October 5, 2013

Chapter Six: Millee's Story

Millee Margaret is my daughter who passed away while I was giving birth to her.  I feel it's fitting to share her story since this blog is named after her.  I didn't get to raise her, but giving birth to her changed my life forever.  The day after my office Christmas party, about mid December in 2007, I went to a routine check up with an ultra sound.  Without sharing all the medical gory details I found out I was in labor and getting ready to have a baby.  Because I was only about 22 weeks along I was admitted to the hospital in Ogden Utah, then later sent to the University of Utah's labor and delivery unit in Salt Lake City.  I was considered high risk and because of a specific surgery I had when I was young, I couldn't have a caesarean.  I had to have her naturally, but I don't have hip sockets either; a body part women need to give birth.  Our goal was to give birth between 26 - 32 weeks.  After 26 weeks her lungs would be stronger and under 32 weeks she'd be small enough for me to give birth naturally. 

I spent most of my nights laying upside down, gravity was on our side in this situation, and I was flat on my back for about four weeks.  The morning I went into labor I was 26 weeks along to the day, and I was alone in my hospital room in utter panic when I realized my water had broken.  I called the nurse and was rushed to labor and delivery.  I'd been on pills to stop labor so during birth my cervix closed and wrapped around Millee's neck and she was stuck.  I was then put on medicine that causes labor, but the process took too much time to start working.

I think those 30-40 minutes waiting to go back into labor were the longest minutes of my life; I knew as each minute passed, my sweet baby was passing too.  That night my Uncle Rex drove to the hospital to pick up my baby and took her to the mortuary in South Ogden.  The next day my mom and dad took me home.  Millee was born January 3, 2008; she is buried in Washington Heights Memorial Cemetery in Ogden Utah.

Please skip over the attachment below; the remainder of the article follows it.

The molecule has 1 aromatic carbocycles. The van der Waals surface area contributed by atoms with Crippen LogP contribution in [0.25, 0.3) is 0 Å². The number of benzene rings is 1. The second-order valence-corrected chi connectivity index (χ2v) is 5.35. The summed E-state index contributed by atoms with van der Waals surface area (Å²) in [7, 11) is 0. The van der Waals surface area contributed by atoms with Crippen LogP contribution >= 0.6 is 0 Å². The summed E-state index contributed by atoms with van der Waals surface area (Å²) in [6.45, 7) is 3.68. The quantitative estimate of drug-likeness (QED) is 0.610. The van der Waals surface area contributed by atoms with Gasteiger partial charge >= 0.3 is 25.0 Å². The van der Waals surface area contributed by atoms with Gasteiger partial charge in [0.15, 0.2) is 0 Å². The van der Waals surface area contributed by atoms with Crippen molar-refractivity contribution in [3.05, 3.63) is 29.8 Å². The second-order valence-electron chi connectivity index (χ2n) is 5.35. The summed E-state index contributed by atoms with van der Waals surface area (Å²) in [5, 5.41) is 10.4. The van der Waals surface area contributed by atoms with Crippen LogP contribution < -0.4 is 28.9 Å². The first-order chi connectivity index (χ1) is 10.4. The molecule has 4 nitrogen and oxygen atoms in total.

Millee was named after a night nurse I had while I was in the hospital.  I was having such a hard time thinking of a girl name, and I wanted to wait to meet her before I decided on a name; but I had to have a few in mind.  I had a night nurse, who was from Russia that came to check Millee's heart beat every night, and she was the one nurse that stayed for a bit and talked to me.  I loved listening to her talk with her thick Russian accent.  To be honest, her accent was so think I often had a hard time understanding her.  The fact that she would take some time to hang out with me helped me through some lonely nights.  Margaret is my mother, and I knew my baby was in some way going to be named after my mom; we've shared so much together and I knew my mom would be a big part of Millee's life.  I wanted Millee to know who she was named after personally.

I still remember the panic I felt when I found out I was going to have a baby.  I remember the rejection I felt when Millee's father told me he didn't want to be involved in our lives.  I remember even more panic I felt when I found out I was having a girl; the thought of raising a girl in this crazy world frightened me.  I still feel guilty every day because of losing her; I always wonder if there was something I could have done better. Most of all I remember the strength, faith, and love I felt being pregnant with her and planning a great future for us.

Millee was strong, beautiful, and loved to listen to Shania Twain; every time I played Shania's music, Millee would dance in my tummy.  Well, she either loved Shania Twain and danced, or she was trying to tell me to turn off the music by kicking me in the ribs.

I will always be grateful for all of the support I received from my dear family, friends, and co-workers!  Our family Christmas Eve party was spent in my hospital room that year.  It was actually fun; we ate pizza, opened presents, played games, and visited.  I had several visits from friends and co-workers, but it was also a very snowy and cold winter; I spent a lot of days and nights alone due to snowy weather and bad road conditions.

I don't think I'll ever truly get over losing my daughter, but the experience of having her taught me so much about myself and for that I have to be grateful.



  1. I can barely see what I'm typing through all my tears. As you know this strikes me at my core and very recent as well. I wish I could hug you and hear your laugh again. I miss you so much and I'm so happy you had a great support team. I wish I could have been a bigger part of it in person. The fact you will never get over it is a testament to your heart and your soul. We live in such a throw away society where many women would have not had the courage to go through what you did and would have "taken care of the problem" as they say. You are amazing to me and a mother to Millie you'll always be as well <3

    1. Thank you Jenn, I hope you're beginning to feel better. The best way to deal with loss is time. Love you!

  2. I'm crying so hard...for all women...my dear daughters also... I thank God every single day for the strength, love, and faith of all women. May God bless you and your family, I will also include you in the prayers of comfort and healing I send up for my daughters each day~Lana Cottam.